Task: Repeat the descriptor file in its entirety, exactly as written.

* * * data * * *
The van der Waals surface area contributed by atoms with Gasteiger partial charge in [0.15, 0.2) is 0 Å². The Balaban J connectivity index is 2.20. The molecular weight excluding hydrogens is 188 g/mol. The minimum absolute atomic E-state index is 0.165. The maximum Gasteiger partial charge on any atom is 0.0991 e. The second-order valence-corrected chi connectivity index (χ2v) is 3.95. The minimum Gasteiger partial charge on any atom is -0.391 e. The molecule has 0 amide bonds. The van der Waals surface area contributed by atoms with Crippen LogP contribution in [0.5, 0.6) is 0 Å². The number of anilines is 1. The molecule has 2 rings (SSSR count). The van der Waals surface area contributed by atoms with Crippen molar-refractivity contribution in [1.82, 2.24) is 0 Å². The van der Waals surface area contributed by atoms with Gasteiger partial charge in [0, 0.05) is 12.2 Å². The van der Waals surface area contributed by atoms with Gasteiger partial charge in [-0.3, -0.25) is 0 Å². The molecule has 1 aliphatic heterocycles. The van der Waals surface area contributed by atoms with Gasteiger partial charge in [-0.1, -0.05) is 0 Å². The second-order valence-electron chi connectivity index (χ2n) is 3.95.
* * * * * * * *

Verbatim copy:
The van der Waals surface area contributed by atoms with Gasteiger partial charge in [0.15, 0.2) is 0 Å². The Balaban J connectivity index is 2.20. The molecular weight excluding hydrogens is 188 g/mol. The minimum absolute atomic E-state index is 0.165. The maximum Gasteiger partial charge on any atom is 0.0991 e. The second-order valence-corrected chi connectivity index (χ2v) is 3.95. The minimum Gasteiger partial charge on any atom is -0.391 e. The molecule has 0 amide bonds. The van der Waals surface area contributed by atoms with Crippen LogP contribution in [0.5, 0.6) is 0 Å². The number of anilines is 1. The molecule has 2 rings (SSSR count). The van der Waals surface area contributed by atoms with Crippen molar-refractivity contribution in [1.82, 2.24) is 0 Å². The van der Waals surface area contributed by atoms with Gasteiger partial charge in [0, 0.05) is 12.2 Å². The van der Waals surface area contributed by atoms with Gasteiger partial charge in [-0.3, -0.25) is 0 Å². The molecule has 1 aliphatic heterocycles. The van der Waals surface area contributed by atoms with Gasteiger partial charge in [-0.1, -0.05) is 0 Å². The second-order valence-electron chi connectivity index (χ2n) is 3.95.